• It's slow, checking every attachment takes time
  • 1
    Awesome, thank you! It does look expensive as hell but I need to run this only on very few, particular posts and only on some strict conditions, so it might work for my case. Cheers! Commented Dec 13, 2017 at 14:00
  • @LeviDulstein if you can do it in WP CLI and store the result so it never has to run again, then these kinds of things should be fine. Don't be afraid to create pre-calculated data about the data you already have if it'll give big performance boosts. Precalculation only happens once, and once the price is paid, it stays that way
    – Tom J Nowell
    Commented Dec 13, 2017 at 15:45

You can run a function like so to find and extract your media within a post

add_action('the_content', function($content) {
    $mediaRegex = "/(src|href)=\"(.+?).(jpg|png|pdf)\"/i";
    $mediaFind = preg_match_all($mediaRegex, $content, $media);
    if (isset($media[2]) && count($media[2]) > 0)
        $content = "<pre>MEDIA WITHIN THIS PAGE: \n".print_r($media[2],true)."</pre>".$content;
    return $content;

You can modify the regex pattern to better suit your setup. You can make the regex take classnames of inserted media (instead of urls) and retrieve the attachment ID's that way.

And/or if you want to further refine the media found, ensuring it's in your media library, you can put the media items URLs from your library in a array:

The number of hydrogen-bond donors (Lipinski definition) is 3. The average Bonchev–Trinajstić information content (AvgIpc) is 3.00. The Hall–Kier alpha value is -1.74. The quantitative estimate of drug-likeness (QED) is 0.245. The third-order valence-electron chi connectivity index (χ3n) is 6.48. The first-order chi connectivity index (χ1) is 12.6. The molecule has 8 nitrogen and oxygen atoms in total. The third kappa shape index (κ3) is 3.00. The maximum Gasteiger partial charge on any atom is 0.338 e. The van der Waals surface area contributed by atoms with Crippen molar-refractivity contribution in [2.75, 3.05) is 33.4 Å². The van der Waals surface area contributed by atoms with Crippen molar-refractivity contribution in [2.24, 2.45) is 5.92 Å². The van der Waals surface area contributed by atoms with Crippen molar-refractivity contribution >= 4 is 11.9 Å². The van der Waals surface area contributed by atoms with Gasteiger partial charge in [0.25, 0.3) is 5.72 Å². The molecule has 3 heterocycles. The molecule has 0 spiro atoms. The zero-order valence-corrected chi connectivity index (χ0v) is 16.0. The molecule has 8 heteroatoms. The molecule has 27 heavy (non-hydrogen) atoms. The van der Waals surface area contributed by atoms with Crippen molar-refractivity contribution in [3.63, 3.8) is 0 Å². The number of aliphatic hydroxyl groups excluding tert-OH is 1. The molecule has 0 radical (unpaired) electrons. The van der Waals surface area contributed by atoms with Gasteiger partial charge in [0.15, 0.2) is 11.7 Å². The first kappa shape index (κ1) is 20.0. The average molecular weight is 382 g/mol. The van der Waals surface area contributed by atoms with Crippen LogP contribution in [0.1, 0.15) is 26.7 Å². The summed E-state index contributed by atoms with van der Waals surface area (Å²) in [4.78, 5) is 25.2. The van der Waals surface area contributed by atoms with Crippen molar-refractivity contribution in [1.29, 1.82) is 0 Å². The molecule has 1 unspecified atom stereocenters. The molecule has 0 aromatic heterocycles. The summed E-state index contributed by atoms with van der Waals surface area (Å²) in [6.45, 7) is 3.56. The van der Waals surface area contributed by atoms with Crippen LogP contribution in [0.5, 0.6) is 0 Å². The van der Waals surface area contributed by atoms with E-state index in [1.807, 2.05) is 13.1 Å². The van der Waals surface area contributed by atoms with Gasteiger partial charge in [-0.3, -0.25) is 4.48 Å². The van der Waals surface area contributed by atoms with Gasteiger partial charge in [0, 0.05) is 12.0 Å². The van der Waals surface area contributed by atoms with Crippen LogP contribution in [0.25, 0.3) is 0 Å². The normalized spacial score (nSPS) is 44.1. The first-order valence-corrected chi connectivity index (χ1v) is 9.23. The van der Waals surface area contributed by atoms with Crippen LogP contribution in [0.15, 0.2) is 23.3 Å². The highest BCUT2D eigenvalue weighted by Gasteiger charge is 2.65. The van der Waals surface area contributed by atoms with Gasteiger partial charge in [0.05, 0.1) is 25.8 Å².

// get the media library for comparison
$library = array();
$args = array(      
    'post_type' => 'attachment',
    //'post_mime_type' => 'image', // if theres only one
    'numberposts' => -1,
    'post_status' => null,
    'post_parent' => null,
$attachments = get_posts($args);
foreach ($attachments as $post)
    $library[] = wp_get_attachment_url($post->ID);

Then write some code to argue with something like in_array() for individual $media[2] matches vs $library. Depending on use, you may want to add Wordpress Transients and wrap the library snippet.


it is not easy to get an short hint, source code to find all usages of an media file. WordPress creates an relationship for an usage to a post type. But you have also the chance to use a media file inside a gallery, plugins, themes, custom code and more.

Core, inside back end

The default of the WordPress core have one option in the back end, inside the Media area. Select all 'unattached' files and you get an list. enter image description here

Alternative plugin

However you should use the core solution above or think about usage of an plugin, that check all this dependencies, like Media Cleaner. I don't have use this plugin, but it checks several usage of an media file and give you an overview about your media files.

  • 1
    Thank's for the reply but that's not what I'm trying to achieve. I don't wan't the list of unattached files. I need a list of media inserted into specific post but (possibly) attached to different post. Commented Dec 12, 2017 at 16:31
  • Then sorry, I miss understand your question.
    – bueltge
    Commented Dec 12, 2017 at 18:55